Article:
Blue foods: “full to the brim” with nutrients for good health

In the pursuit of optimal nutrition, we have all been instructed (over and over again) to try “eating the rainbow”. For those who may not be familiar with this phrase, this tip means that you should stock your plate with a wide range of fruits and vegetables that represent the various shades found in the rainbow. The greater the inclusiveness of one’s palate to include vibrant and variously colored products, the more likely this diet is also filled to the brim with health-promoting vitamins, minerals, and plant compounds.

In particular, blue (and purple) fruits and vegetables should be included whenever possible. These delicious items, while less common than orange, red, or yellow products, are also packed with nutritional goodness. These foods are good sources of anthocyanins (antioxidant compounds that can help support brain function, improve heart health, and help reduce the risk of high blood pressure and some cancers).

Here are seven powerful and delicious blue fruits and vegetables along with tips for including them in your diet.


Features: Elderberries are small bluish-purple berries.

Why they should be eaten: Elderberries are one of the most popular plant compounds in the world. Evidence suggests that the plant compounds in elderberries can support healthy immune cells and help fight cold and flu viruses. Concentrated elderberry extracts can help fight the flu virus, although this is still under investigation.

How to eat them: Elderberries can be eaten whole, as a juice, syrup or extract. Note: If you eat the berry whole, be sure to cook it first – raw (and unripe) elderberries can cause stomach pain.



Features: Blueberries are small blue to purple berries.

Why they should be eaten: This well-researched fruit is high in fiber, manganese, vitamin C, and vitamin K, and is low in calories. Blueberries are stored in anthocyanins, and regular blueberry intake has been shown to help prevent heart disease, type 2 diabetes, cancer, and conditions of cognitive decline (such as Alzheimer’s disease).

How to eat them: Blueberries can be eaten raw, added to cereals, yogurt or granola, or cooked in bread and more.

Concord grapes

Concord grapes

Features: Concord grapes are dark blue-purple grapes.

Why they should be eaten: Concord grape has higher amounts of antioxidant compounds than purple, red or green grapes. • Concord grape is rich in antioxidants which can help support the immune system.

How to eat them: Concord grapes can be eaten raw (fresh) or made into wine, juice or jam (the latter methods should be used less frequently).



Features: Black currants are sour berries and come in a deep bluish purple.

Why they should be eaten: Diets rich in vitamin C can help protect the body from cell damage and chronic disease (including cardiovascular disease). Black currant is an excellent source of vitamin C, which has remarkable antioxidant properties. Vitamin C also supports wound healing, plays a role in supporting the immune system, and helps maintain bones, teeth, and skin.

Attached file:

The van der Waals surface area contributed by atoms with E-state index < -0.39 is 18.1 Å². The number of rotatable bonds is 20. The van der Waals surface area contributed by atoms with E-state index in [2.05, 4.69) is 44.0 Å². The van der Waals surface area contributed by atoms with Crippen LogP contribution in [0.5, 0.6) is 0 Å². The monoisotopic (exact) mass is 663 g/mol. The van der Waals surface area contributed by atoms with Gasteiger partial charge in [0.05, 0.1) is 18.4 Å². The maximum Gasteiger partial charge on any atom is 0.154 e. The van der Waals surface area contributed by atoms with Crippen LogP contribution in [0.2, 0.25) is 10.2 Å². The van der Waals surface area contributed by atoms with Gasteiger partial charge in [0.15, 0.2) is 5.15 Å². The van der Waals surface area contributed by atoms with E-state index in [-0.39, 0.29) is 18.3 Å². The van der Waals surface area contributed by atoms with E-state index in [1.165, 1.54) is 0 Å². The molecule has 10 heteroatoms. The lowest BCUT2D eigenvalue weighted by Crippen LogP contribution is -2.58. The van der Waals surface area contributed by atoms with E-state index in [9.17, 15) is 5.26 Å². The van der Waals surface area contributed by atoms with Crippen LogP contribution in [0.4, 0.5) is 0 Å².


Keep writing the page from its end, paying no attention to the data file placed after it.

How to eat them: Black currants can be eaten fresh, as dried fruit, or preserved in jams or juices (although these methods should be used more sparingly).

Blue tomatoes

Blue tomatoes.

Features: Blue tomatoes are also known as purple or indigo pink tomatoes.

Why they should be eaten: Blue tomatoes are rich in anthocyanins, which give off their bluish-purple color. Diets rich in anthocyanins can help reduce inflammation, protect against heart disease, and can help support eye health and brain health. Blue tomatoes also contain antioxidants, such as lycopene, which are associated with a lower risk of heart disease, stroke, and prostate cancer.

How to eat them: Add sliced ​​blue tomatoes to sandwiches and burgers, wedge-shaped in appetizer salads or diced as a component of fresh salsa or pico de gallo.

Purple carrots

Purple carrots.

Features: Purple carrots are sometimes known as indigo carrots.

Why they should be eaten: All carrots are a good source of Vitamin A and C, potassium, dietary fiber, manganese, and more. Purple carrots are a good source of anthocyanins (antioxidants that can help fight inflammation). Diets rich in antioxidants and anthocyanins help fight oxidative stress (an imbalance between free radicals and antioxidants), and oxidative stress has been linked to cancer, heart disease, premature aging and cognitive decline.

How to eat them: Enjoy raw purple carrots – slice or shred them and add them to a salad or sandwich, or add them to your next soup or stir-fry.

Blue corn

Blue corn.

Features: Blue corn can vary in color (from light gray to dark purple).

Why they should be eaten: Blue corn contains anthocyanins, the antioxidant compounds that can help support health benefits. Blue corn may have a higher protein content and lower glycemic index than yellow corn. Research from animal studies suggests that blue corn may also help improve memory (long- and short-term) and may beneficially affect high-density lipoprotein (“good”) cholesterol and help support the reduction of the most harmful lipids. such as total cholesterol and serum triglycerides.

How to eat them: Cooked blue corn can be added to soups, stews, casseroles, sauces, and salads.

Environmental Nutrition is an independent newsletter written by health and nutrition experts.

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